Toward a Culture of Evidence

By Alberto Acereda

The United States has the reputation for being home to the top universities in the world, but can’t answer essential questions about the quality of students’ higher educational experience:

  • Do students who graduate from college know more on commencement day than they did on orientation weekend
  • Beyond grades and transcripts, how do we measure a student’s academic growth?
  • Are graduates ready to apply this knowledge once they leave campus?

Ideological foes like President Obama and Florida Governor Rick Scott both believe that we should be able to answer these questions. But colleges and universities are perhaps the only large American sector of education not driven by hard evidence of its effectiveness. Typically, that means that many graduates lack the skills necessary to succeed in their careers. This status quo dampens economic growth as students continue to enter the workplace with a considerable lack of necessary skills and knowledge.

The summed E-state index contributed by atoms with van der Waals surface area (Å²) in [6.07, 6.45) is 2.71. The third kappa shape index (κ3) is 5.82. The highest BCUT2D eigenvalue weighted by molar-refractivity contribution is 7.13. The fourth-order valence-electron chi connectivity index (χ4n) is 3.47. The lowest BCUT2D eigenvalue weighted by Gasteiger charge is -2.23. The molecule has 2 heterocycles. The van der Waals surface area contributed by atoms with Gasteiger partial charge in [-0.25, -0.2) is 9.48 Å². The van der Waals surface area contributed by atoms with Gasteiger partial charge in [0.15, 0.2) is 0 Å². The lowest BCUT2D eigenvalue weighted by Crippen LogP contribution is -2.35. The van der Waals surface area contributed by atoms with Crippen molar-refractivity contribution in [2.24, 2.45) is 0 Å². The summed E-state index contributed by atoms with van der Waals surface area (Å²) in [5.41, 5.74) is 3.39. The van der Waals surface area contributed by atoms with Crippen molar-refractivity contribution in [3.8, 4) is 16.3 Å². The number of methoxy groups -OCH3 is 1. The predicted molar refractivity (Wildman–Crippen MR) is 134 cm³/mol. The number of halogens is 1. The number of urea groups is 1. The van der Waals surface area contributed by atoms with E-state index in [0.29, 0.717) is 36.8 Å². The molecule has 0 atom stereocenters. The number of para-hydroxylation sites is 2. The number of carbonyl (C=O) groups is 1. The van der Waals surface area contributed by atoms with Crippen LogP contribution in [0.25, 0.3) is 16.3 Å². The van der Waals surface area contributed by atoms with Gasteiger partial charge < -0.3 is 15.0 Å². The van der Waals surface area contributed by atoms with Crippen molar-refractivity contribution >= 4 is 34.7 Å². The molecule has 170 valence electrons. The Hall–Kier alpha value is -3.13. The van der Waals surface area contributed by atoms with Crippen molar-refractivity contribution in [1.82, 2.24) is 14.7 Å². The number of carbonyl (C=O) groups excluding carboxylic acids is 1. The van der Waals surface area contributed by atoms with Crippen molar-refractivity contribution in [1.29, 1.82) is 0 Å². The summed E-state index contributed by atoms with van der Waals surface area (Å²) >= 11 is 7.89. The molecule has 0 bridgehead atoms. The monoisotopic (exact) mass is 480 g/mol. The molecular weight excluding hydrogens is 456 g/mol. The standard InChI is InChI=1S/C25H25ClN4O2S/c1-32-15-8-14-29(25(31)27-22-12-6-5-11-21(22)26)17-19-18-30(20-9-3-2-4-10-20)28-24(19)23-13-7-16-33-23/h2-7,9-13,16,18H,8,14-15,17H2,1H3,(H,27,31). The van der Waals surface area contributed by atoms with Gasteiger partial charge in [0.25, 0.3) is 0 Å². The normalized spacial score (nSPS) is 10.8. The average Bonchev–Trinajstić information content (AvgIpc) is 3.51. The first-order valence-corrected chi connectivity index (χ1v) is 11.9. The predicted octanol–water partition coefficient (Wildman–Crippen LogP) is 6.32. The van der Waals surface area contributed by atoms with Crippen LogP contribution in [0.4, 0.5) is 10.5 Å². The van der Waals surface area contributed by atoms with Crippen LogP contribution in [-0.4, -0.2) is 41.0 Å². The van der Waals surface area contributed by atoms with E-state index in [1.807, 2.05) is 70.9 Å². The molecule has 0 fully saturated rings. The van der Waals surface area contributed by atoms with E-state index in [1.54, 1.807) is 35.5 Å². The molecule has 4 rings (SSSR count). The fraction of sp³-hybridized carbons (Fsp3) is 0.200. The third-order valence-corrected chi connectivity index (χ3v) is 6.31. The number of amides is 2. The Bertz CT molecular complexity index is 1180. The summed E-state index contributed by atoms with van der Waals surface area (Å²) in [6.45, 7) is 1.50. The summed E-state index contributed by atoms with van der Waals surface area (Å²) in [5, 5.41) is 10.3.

The hard evidence we do have about student learning is rather limited. Most schools either track student progress using their own internal assessments, which normally can’t be compared to those used by other schools, or they don’t use any assessments at all. In many instances, faculty members and the students themselves are not fully involved or engaged in the assessment process when done at the institutional level.

We are forced to make assumptions about the quality of graduates based on abstract notions, such as the reputation of the school where they earned their degrees or rankings of those institutions by independent arbiters. And the limited data we do have is not aggregated, used properly or in sufficient quantities to amount to any real improvement over the status quo — even though the primary function of colleges and universities is to teach general and domain-specific knowledge and skills.

You can read the full op-ed here, in Real Clear Education.